I don't wish to sound immodest, but readers are now looking at the prose of an award-winning columnist.
The honor came from the National Association of State Racing Commissioners.
That organizationhs January newsletter declared, "Although a full week remains in the current month, we confidently annouce that Washington Post columnist and punter Andrew Beyer has won our Foolish Thinking Award for January. And won it hands down, too, with the following:
"'Racing officials who criticize exotic bets because they encourage larceny are saying, in essence: The reason for corruption in racing is the public's unwholesome appetite for trifectas, exactas, etc. They are saying that the bettors, who are the victims of larceny, are really its cause.'"
I had maintained that racing suffered from an abundance of doping, fixing and ringer scandals long before so-called exotic bets had been conceived. Officials who say they will clean up the sport by abolishing trifectas and exactas aren't being realistic. They are just finding a scapegoat for their own inability to police the game.
Since most typical racing commissioners would not recognize a horse if they woke up in bed next to one, they can scarcely be expected to deal intelligently with the realities of the sport. But if they did, they might find an instructive example in Florida.
If exotic betting causes larceny, then the race tracks here must be bandits of utter iniquity. Horseplayers at Hialeah get to play four trifectas, nine exactas and a daily double every racing day.
In the last year or two, the Florida tracks did seem to have a significant amount of dishonesty accompanying their exotic wagers. Handicappers say frequent form reversals of the type that can only be caused by drugs (Marylanders have a lot of experience with that. My friend, Charlie the Pro, a brilliant horseplayer who is an expert in such matters, said he saw a daily parade of hopped-up horses on the tracks here.)
To their credit, the racing officials here dealt wiith the problem head on. Dan Bradley, the state's director of perimutuel wagering and his successor, Gary Rutledge, did not launch into any public relations campaigns against exotic bets. Instead, they cracked down on illegal drugs.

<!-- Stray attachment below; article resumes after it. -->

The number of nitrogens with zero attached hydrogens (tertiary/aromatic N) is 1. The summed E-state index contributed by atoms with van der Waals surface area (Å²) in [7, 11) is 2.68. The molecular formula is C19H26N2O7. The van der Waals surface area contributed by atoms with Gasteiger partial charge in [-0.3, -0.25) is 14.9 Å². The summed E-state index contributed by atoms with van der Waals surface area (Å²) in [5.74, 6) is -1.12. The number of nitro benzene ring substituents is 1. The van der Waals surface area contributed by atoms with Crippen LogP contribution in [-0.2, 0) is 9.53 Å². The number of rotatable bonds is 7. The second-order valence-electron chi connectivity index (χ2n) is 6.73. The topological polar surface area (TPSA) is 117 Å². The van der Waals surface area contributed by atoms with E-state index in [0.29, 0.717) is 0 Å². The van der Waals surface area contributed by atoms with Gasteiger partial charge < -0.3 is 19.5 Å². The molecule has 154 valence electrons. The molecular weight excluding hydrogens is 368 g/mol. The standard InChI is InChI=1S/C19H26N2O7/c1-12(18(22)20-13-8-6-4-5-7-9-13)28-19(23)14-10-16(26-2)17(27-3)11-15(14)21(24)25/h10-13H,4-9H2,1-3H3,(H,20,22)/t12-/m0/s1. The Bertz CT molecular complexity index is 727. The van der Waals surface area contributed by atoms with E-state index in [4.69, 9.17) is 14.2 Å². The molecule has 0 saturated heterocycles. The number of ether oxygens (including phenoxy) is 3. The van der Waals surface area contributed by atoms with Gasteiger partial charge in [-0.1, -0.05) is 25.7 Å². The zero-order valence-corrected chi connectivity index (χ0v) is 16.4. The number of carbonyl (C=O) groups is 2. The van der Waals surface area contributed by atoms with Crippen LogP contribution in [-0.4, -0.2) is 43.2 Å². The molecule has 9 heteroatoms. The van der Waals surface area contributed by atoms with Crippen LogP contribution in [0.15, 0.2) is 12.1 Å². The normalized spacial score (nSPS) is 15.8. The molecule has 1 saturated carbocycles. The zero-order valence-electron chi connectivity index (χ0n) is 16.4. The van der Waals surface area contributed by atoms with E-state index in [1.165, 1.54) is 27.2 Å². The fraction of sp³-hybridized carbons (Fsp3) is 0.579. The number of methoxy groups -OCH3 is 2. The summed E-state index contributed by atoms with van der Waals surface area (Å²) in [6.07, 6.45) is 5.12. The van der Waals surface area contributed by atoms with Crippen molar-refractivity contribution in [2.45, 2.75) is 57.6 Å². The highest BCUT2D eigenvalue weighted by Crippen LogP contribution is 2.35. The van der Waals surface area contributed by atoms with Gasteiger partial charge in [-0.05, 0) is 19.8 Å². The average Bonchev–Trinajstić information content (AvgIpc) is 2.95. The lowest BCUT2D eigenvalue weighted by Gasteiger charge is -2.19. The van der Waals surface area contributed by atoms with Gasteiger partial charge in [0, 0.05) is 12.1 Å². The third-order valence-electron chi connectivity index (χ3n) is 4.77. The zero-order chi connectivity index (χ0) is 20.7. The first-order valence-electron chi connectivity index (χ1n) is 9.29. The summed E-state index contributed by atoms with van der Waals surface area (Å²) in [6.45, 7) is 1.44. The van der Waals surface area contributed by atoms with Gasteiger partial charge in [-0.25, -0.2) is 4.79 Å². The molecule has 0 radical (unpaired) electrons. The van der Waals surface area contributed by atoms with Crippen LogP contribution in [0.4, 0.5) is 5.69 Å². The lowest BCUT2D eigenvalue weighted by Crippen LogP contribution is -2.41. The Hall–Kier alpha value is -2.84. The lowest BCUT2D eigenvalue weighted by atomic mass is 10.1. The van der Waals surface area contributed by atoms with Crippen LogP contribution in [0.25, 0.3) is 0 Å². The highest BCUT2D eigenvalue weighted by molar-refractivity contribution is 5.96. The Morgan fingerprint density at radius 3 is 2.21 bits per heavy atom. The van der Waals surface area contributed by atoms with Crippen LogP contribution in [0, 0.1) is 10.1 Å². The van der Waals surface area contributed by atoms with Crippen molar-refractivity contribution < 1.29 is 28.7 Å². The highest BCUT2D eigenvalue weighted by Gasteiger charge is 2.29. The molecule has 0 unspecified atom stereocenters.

The state racing lab worked hard to uncover proof of drug violations, and after it did, the state threw the book at the offenders. Guilty trainers were slapped with long suspensions. The vet who treated most of the horses was suspended for life. And in case the sharpies are thinking about using some new narcotic that the chemists cannot detect now, the racing lab is freezing and saving the urine specimens of suspicious horses.
Today, Hialeah still offers four trifectas, nine exactas and a daily double every day. But handicappers have not seen many outrageous form reversals Charlie the Pro says he has hardly spotted a single hopped-up horse. For the time being, at least. Florida racing officials seem to have cleaned up the game.
Florida's approach to racing corruption is rather typical. New York's is more the norm. Most bettors and trainers are convinced that the use of illegal drugs is widespread in that state; yet officials there either ignore the violations or sweep potential scandals under the rug.
The New York State Racing and Wagering Board recently undertook a study of some of the law-enforcement problems in the sport and released its finding this week. It came to two conclusions.
One: exotic bets are "insidious to racing."
Two: exotic bets can't be abolished because they generate too much revenue.
Who's guilty of foolish thinking?